Archive for the ‘Global gender news’ Category

The State of Security and a Call for the Prevention of Armed Conflict: Women, Peace and Security Fifteen Years On

Monday, October 19th, 2015

by GW Professor Aisling Swaine

secretary genera

UN Secretary-General Ban Ki-moon launching the report [photo: Aisling Swaine]

This week, the UN Security Council hosted a High-Level Review” to consider progress made towards meeting its commitment to overcome the historic exclusion of women and their concerns from its purview.  The event marked fifteen years since the Security Council adopted a ground-breaking resolution, Resolution 1325 (2000), that for the first time, recognized and strived to advance the overlooked, but critical role women can play in global efforts towards conflict resolution and peacemaking. 

In the UN Security Council on Tuesday, we heard from the Organisation for Women’s Freedom in Iraq. Their representative described how in the last decade, a century’s worth of progress on women’s rights has simply come to a halt as a result of the cycles of conflict there. These women provide life-saving aid to families trapped in areas that international organizations and the government itself cannot reach. This is in a context where they risk becoming one of the over 3000 women that they estimate to have been captured by ISIS.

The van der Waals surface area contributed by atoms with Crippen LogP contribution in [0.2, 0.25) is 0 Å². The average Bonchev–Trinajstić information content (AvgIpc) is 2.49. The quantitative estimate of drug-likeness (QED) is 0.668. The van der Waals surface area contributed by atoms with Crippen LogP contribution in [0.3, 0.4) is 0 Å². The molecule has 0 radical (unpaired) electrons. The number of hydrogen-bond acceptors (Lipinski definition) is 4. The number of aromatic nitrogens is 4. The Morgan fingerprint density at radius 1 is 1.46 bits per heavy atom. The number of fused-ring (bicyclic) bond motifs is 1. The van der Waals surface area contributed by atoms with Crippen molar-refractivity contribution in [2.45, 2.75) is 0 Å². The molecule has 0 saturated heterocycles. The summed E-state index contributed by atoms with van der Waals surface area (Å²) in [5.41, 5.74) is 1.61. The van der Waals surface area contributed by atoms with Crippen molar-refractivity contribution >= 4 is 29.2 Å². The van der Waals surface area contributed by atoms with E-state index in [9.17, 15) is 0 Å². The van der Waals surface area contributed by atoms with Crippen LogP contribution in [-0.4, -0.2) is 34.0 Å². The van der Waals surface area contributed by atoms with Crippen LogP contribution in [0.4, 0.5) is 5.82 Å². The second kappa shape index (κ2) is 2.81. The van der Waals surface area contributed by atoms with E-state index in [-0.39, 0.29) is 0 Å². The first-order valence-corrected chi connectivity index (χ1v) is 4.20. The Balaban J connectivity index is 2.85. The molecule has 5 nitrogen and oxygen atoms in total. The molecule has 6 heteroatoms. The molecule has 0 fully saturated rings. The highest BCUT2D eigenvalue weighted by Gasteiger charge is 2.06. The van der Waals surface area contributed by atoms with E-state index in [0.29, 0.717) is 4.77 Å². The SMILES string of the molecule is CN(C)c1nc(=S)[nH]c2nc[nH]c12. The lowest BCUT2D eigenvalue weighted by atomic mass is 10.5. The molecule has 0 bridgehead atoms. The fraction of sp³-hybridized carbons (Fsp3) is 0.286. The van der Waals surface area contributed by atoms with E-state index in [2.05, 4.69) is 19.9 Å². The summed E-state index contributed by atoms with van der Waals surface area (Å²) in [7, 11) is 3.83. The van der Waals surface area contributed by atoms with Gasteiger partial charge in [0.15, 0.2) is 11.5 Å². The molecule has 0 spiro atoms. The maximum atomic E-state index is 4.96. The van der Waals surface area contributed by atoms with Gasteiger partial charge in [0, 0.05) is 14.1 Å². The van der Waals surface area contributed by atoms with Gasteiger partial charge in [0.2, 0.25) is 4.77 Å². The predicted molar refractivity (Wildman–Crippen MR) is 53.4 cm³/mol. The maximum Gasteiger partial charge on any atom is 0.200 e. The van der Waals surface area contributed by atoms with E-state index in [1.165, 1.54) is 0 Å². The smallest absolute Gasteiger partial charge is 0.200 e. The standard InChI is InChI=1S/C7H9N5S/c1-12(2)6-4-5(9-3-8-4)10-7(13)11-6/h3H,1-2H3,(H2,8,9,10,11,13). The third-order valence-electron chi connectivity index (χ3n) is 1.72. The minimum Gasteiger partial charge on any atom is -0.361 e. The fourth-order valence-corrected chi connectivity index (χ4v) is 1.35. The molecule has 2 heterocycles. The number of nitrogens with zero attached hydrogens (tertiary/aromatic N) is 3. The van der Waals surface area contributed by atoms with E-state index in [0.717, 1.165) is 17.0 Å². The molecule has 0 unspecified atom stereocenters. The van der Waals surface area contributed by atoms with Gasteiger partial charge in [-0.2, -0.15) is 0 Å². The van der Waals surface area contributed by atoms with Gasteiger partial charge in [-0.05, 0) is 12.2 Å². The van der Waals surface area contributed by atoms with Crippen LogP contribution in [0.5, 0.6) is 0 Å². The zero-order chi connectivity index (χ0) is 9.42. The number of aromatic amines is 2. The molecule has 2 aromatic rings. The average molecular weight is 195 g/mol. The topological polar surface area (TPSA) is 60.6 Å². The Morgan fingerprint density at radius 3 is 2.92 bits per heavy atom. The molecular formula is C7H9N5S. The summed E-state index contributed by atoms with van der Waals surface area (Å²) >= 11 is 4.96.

The panel that launched the report. Left to right: Radhika Coomaraswamy, lead author of the Global Study; UN Secretary-General Ban Ki-moon; UN Women Executive Director Phumzile Mlambo-Ngcuka; Nobel Peace Prize winner Leymah Gbowee.

The panel that launched the report. Left to right: Radhika Coomaraswamy, lead author of the Global Study; UN Secretary-General Ban Ki-moon; UN Women Executive Director Phumzile Mlambo-Ngcuka; Nobel Peace Prize winner Leymah Gbowee. [photo: Aisling Swaine]

As part of its review process, the Security Council commissioned an independent Global Study on the Implementation of Resolution 1325. Also launched by the UN this week, the study assesses progress over the past 15 years on securitizing the world in ways that equally reflect both men and women’s rights and concerns.  The study points towards much progress.  It also points towards much that remains to be done.